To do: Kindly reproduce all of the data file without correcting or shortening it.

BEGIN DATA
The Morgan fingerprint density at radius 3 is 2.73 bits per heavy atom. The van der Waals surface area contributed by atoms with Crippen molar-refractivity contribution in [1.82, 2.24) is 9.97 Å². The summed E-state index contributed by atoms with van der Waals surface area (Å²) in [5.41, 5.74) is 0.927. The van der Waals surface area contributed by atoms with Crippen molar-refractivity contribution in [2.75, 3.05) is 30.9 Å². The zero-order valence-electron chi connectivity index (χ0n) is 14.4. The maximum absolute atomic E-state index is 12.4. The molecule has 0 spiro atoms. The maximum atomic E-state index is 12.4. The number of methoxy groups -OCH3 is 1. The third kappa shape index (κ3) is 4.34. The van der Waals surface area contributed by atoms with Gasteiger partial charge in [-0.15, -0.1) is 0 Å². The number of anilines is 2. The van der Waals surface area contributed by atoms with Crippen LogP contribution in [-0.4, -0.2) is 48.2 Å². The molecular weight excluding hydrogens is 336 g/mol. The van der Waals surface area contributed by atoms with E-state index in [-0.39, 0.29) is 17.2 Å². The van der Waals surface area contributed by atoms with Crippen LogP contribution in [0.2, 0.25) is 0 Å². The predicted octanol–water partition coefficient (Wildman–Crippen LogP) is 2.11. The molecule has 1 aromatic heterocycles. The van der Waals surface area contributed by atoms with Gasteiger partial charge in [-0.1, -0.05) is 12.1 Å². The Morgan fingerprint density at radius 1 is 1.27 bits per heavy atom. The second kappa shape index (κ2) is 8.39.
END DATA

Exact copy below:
The Morgan fingerprint density at radius 3 is 2.73 bits per heavy atom. The van der Waals surface area contributed by atoms with Crippen molar-refractivity contribution in [1.82, 2.24) is 9.97 Å². The summed E-state index contributed by atoms with van der Waals surface area (Å²) in [5.41, 5.74) is 0.927. The van der Waals surface area contributed by atoms with Crippen molar-refractivity contribution in [2.75, 3.05) is 30.9 Å². The zero-order valence-electron chi connectivity index (χ0n) is 14.4. The maximum absolute atomic E-state index is 12.4. The molecule has 0 spiro atoms. The maximum atomic E-state index is 12.4. The number of methoxy groups -OCH3 is 1. The third kappa shape index (κ3) is 4.34. The van der Waals surface area contributed by atoms with Gasteiger partial charge in [-0.15, -0.1) is 0 Å². The number of anilines is 2. The van der Waals surface area contributed by atoms with Crippen LogP contribution in [-0.4, -0.2) is 48.2 Å². The molecular weight excluding hydrogens is 336 g/mol. The van der Waals surface area contributed by atoms with E-state index in [-0.39, 0.29) is 17.2 Å². The van der Waals surface area contributed by atoms with Crippen LogP contribution in [0.2, 0.25) is 0 Å². The predicted octanol–water partition coefficient (Wildman–Crippen LogP) is 2.11. The molecule has 1 aromatic heterocycles. The van der Waals surface area contributed by atoms with Gasteiger partial charge in [-0.1, -0.05) is 12.1 Å². The Morgan fingerprint density at radius 1 is 1.27 bits per heavy atom. The second kappa shape index (κ2) is 8.39.